It’s grotesque, it’s smart, it’s emotionally moving, and most importantly, it’s deliciously unsettling—in a sense that it gave me my first real case of bad dreams for the first time in weeks. Yep, reading Clean Room before I went to sleep definitely wasn’t one of my brightest ideas. I woke up delighted, however, because that’s how I knew that this title is special.


Demons behind the corporation–so to speak.

So what’s it about, you may ask? The first issue centers on Chloe Pierce who, after trying to kill herself in the wake of her fiancé’s suicide a few months prior, goes out to seek the truth behind her previously-happy lover’s untimely demise. Her quest brings her to Astrid Mueller, horror writer turned self-help guru, and the shady lot of activities she and her followers have apparently been doing behind the façade of motivational corporation. Those activities concern demon-like creatures that drive people crazy (or “hyper-emotive”, as preferred in the characters’ narrative) and can apparently only be seen by certain people. Astrid Mueller’s corporation is seemingly involved in a war against a greater force, but as bodies start dropping and questions start to be asked, Chloe Pierce vows to get to the bottom of whatever it is Astrid Mueller is doing.

It’s all going to feel pretty meta, especially in the first few issues, but as the story progresses, the pieces dropped here and there from the beginning will start to make sense—as much as they do, anyway. One of my favorite things about this title is how huge the mysteries in the lore are, leaving still enough holes in the fabric of issue-by-issue understanding that even when things are beginning to be revealed, I’m still left baffled and curious as to how the pieces of information will fit in the big picture.


Bet this guy’s baffled, too.

The story is conveyed through the pencils of Jon Davis-Hunt with colors by Quinton Winter, and as opposed to the dark-and-twisted edge associated with conventional horror art, the panels in Clean Room are colorful in their realism. Davis-Hunt provides exceptionally detailed, tidy interiors, made even more eye-popping with Winter’s color palette. Make no mistake, however—the atrocity displayed in Clean Room is as graphic and delightfully detailed as in any other Vertigo title.


Don’t say we didn’t warn ya.

Clean Room is cerebral and provoking and deeply psychological as well as being rooted in reality—a twisted one at that, but a reality nonetheless. It’s the type of story whose spirit you can feel crawling over your skin as you read on—and, let’s be real, a horror story that gives you goosebumps and bad dreams while still being visually realistic must be a hell of a good one.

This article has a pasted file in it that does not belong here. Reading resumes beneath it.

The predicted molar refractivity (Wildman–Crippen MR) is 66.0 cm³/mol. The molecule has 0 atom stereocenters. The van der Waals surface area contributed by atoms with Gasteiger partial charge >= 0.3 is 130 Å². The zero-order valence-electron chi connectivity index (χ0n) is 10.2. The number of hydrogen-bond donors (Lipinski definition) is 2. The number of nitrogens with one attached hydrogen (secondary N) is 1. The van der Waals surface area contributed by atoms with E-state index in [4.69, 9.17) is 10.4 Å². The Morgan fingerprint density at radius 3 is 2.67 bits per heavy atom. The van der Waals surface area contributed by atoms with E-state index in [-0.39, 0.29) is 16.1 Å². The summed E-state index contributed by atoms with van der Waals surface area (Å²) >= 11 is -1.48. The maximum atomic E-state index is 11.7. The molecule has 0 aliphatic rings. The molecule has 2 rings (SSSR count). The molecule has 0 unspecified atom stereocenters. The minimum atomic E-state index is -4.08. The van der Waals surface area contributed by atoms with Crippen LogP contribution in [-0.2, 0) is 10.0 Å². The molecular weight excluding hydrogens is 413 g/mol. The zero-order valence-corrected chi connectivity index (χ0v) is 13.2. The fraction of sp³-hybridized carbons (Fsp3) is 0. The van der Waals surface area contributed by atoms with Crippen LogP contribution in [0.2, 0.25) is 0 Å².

The Biggest Asshole-Ash vs Evil Dead Season 2 ‘The Morgue’ Review

It’s the second episode of Ash vs Evil Dead’s sophomore season and the ante just keeps going up. With Team Ash (plus Ruby) finally together, all that’s left is to find the Necronomicon. Easy, right? Oh, if only. Besides, it wouldn’t be any fun if it’s all easy-peasy in Ashy-Land.


I want his room

After a quick stop at Casa Williams and our first-ever look at Ash’s cool digs, Ash and Kelly head off to find the Necronomicon hidden in a body in the local morgue, while Pablo and Ruby play Twenty Questions. What goes down in the morgue is possibly one of the most creative, gross, and balls-out hilarious action set pieces in any Evil Dead media ever.


I know Ash has his head pretty far up his ass, but this is getting ridiculous (WARNING: DONG)

While the ass-clenching and butt-kicking happens in the morgue, Pablo soon discovers he has some distressing new…gifts, courtesy of the Necronomicon. Did I mention there was a gym teacher Deadite trying to seduce Ash and instead ended up meeting Ash’s dad? And a pretty kickass fight with Ruby and Pablo against that Deadite. Good stuff. In the end, as always, Ash’s bumbling will be what takes us into the next episode. Just the way we like it.


First still from Fifty Shades of Ruby

While the ass sequence definitely steals the show with Bruce Campbell selling the SHIT (pun intended) out of it, the interplay and verbal jabs between Kelly and Pablo is at an all-time great this episode. And very quotable. So far, Ruby as the exposition lady and occasional badass is great as well, and she makes a good foil to Ash’s antics. Round it up with Ash’s dad being every inch as Ash as his son, and you have another fun, bloody, and shitty (in a good way) episode of AvED.


I heard it’s pretty old wood

Bunker Fever – 10 Cloverfield Lane Review (Non-Spoiler)


J.J. Abrams’ Cloverfield is a movie near and dear to my heart. A big kaiju fan since I was a kid, seeing a giant monster movie shot through the lens of a handheld camera is something else back in the day. And the day word of a ‘blood relative’ was being made entitled 10 Cloverfield Lane came on my feed, I was understandably excited. And now just having come back from it, I can say that while it wasn’t quite the thing I was expecting, it was still a damned great film regardless.

10 Cloverfield Lane tells the story of Michelle (Mary Elizabeth Winstead), who got in a car crash and wakes up in a doomsday shelter maintained by conspiracy nut Howard (John Goodman), who apparently locked himself in there with handyman Emmett (John Gallagher, Jr.) following some kind of attack. And that’s just about all I can tell you of the plot without giving too much away. 10 Cloverfield Lane is a movie best experienced cold. It’s best to not know a thing about the movie, save from maybe the trailers. One thing that I can say is that shit goes down.